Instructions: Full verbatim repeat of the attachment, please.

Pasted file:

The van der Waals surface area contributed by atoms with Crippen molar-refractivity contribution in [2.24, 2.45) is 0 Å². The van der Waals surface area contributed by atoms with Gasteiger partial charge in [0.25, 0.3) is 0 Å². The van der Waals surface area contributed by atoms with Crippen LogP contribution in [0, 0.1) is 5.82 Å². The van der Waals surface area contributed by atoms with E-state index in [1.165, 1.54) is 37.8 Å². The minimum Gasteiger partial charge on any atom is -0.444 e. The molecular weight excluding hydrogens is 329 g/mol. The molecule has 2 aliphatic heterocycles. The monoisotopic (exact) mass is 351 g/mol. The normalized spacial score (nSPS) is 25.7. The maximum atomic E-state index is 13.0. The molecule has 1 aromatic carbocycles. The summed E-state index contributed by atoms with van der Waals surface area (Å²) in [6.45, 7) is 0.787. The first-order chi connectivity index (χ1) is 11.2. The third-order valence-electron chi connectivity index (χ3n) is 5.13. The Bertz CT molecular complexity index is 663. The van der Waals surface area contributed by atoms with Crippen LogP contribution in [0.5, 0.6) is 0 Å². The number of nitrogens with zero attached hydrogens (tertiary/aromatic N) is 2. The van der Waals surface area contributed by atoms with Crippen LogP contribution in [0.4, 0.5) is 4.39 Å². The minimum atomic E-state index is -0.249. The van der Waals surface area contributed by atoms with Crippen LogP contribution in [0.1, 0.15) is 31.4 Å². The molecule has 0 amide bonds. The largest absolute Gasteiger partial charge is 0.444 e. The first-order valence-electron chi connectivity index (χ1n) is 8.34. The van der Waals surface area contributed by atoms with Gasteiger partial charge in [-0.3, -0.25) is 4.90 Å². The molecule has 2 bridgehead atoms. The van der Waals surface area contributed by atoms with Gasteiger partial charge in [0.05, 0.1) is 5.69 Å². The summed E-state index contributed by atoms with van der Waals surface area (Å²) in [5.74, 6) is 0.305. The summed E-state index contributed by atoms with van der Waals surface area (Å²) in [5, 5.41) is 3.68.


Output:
The van der Waals surface area contributed by atoms with Crippen molar-refractivity contribution in [2.24, 2.45) is 0 Å². The van der Waals surface area contributed by atoms with Gasteiger partial charge in [0.25, 0.3) is 0 Å². The van der Waals surface area contributed by atoms with Crippen LogP contribution in [0, 0.1) is 5.82 Å². The van der Waals surface area contributed by atoms with E-state index in [1.165, 1.54) is 37.8 Å². The minimum Gasteiger partial charge on any atom is -0.444 e. The molecular weight excluding hydrogens is 329 g/mol. The molecule has 2 aliphatic heterocycles. The monoisotopic (exact) mass is 351 g/mol. The normalized spacial score (nSPS) is 25.7. The maximum atomic E-state index is 13.0. The molecule has 1 aromatic carbocycles. The summed E-state index contributed by atoms with van der Waals surface area (Å²) in [6.45, 7) is 0.787. The first-order chi connectivity index (χ1) is 11.2. The third-order valence-electron chi connectivity index (χ3n) is 5.13. The Bertz CT molecular complexity index is 663. The van der Waals surface area contributed by atoms with Crippen LogP contribution in [0.5, 0.6) is 0 Å². The number of nitrogens with zero attached hydrogens (tertiary/aromatic N) is 2. The van der Waals surface area contributed by atoms with Crippen LogP contribution in [0.4, 0.5) is 4.39 Å². The minimum atomic E-state index is -0.249. The van der Waals surface area contributed by atoms with Crippen LogP contribution in [0.1, 0.15) is 31.4 Å². The molecule has 0 amide bonds. The largest absolute Gasteiger partial charge is 0.444 e. The first-order valence-electron chi connectivity index (χ1n) is 8.34. The van der Waals surface area contributed by atoms with Gasteiger partial charge in [-0.3, -0.25) is 4.90 Å². The molecule has 2 bridgehead atoms. The van der Waals surface area contributed by atoms with Gasteiger partial charge in [0.05, 0.1) is 5.69 Å². The summed E-state index contributed by atoms with van der Waals surface area (Å²) in [5.74, 6) is 0.305. The summed E-state index contributed by atoms with van der Waals surface area (Å²) in [5, 5.41) is 3.68.